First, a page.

Working on oVirt Node is nice, this minimal, firmware like, rock-solid, (non-official) Fedora "spin", is oVirts "hypervisor".
One challenge is to keep Node rock-solid.
Typically you can add unit tests to your software to shield yourself from regressions (or at least discover them early) but adding tests to Node wasn't that easy as Node is a complete "operating system" and not just one component. It is currently composed of approximately 450 packages - all of these change independetly.
We were looking for a way to automate some basic tests on development or released images. But a requirement to run the tests is a running Node. This means testing requires an installation (and subsequent a removal or "freeing" of th eused host) on different hardware, including virtual machines.
So we needed a tool that could control the whole life-cycle (provision, run tests, and freeing) of a machine (either real or virtual) and which is also monitoring the progress of a testsuite, to act accordingly (e.g. killing it if it times out).
We did not find such a tool and came up with igor.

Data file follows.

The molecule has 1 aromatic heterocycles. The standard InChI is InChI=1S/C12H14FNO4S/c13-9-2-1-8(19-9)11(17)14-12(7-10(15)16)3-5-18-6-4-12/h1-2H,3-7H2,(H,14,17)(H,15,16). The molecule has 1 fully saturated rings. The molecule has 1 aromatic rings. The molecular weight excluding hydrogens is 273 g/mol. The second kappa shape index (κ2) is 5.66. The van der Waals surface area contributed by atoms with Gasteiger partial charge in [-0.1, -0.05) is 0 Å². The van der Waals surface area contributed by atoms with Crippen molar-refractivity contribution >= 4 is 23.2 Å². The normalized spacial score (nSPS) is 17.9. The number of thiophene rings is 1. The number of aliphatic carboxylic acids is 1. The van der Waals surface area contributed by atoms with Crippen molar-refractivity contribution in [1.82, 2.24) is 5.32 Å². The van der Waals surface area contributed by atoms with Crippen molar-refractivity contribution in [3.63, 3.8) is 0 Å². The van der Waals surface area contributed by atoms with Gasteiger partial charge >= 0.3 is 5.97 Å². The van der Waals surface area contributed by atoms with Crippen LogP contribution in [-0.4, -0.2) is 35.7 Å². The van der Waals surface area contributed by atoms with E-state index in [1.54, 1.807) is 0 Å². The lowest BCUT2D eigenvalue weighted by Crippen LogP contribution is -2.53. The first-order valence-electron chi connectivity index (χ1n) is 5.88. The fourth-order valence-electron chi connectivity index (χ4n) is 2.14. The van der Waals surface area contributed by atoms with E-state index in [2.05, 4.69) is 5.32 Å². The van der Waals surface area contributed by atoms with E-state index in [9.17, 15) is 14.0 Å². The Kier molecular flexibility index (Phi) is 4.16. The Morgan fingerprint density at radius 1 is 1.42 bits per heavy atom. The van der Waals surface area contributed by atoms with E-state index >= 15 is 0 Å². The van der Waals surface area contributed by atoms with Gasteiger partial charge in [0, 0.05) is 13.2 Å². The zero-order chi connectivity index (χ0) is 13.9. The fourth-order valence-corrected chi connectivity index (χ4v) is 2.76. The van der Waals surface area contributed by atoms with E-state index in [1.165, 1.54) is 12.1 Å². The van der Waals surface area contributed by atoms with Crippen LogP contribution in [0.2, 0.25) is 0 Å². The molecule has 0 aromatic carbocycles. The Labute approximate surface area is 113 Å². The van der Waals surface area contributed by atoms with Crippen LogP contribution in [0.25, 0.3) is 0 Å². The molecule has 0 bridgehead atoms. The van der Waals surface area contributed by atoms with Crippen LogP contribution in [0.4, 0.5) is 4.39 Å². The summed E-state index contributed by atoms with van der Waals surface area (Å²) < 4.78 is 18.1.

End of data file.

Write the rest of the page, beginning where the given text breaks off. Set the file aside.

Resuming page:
Igor expects a working PXE environment (so a lan with some DHCP and PXE server like Cobbler) and some hosts or a libvirtd instance. It is expected that all hosts (real and virtual) boot via PXE from the PXE server.
In such an environemtn Igor can control the PXE server to modify the configuration for existing hosts (or add configuration for short-living hosts like a VM) to install an oVirt Node image.
After changing the PXE configuration and booting up the host Igor steps back and either waits for a controlled ending of the testsuite (signaled via a RESTlike API) or a timeout. When it receives such a signal it shuts down the host and restores the original PXE configuration.
So that's a first build-block of how we automated the testing of oVirt Node. I haven't gone into detail how the testcases look like and how we are actually testing our TUI. Also I didn't mention the client which is running on (an edited) oVirt Node image tu actually run the tests.
Igor can be found here and is intended to be used on a developers machine (or in conjuction with jenkins).
p.s.: It is getting interesting when Igor is paired with a client using python-uinput to inject mouse and keyboard events.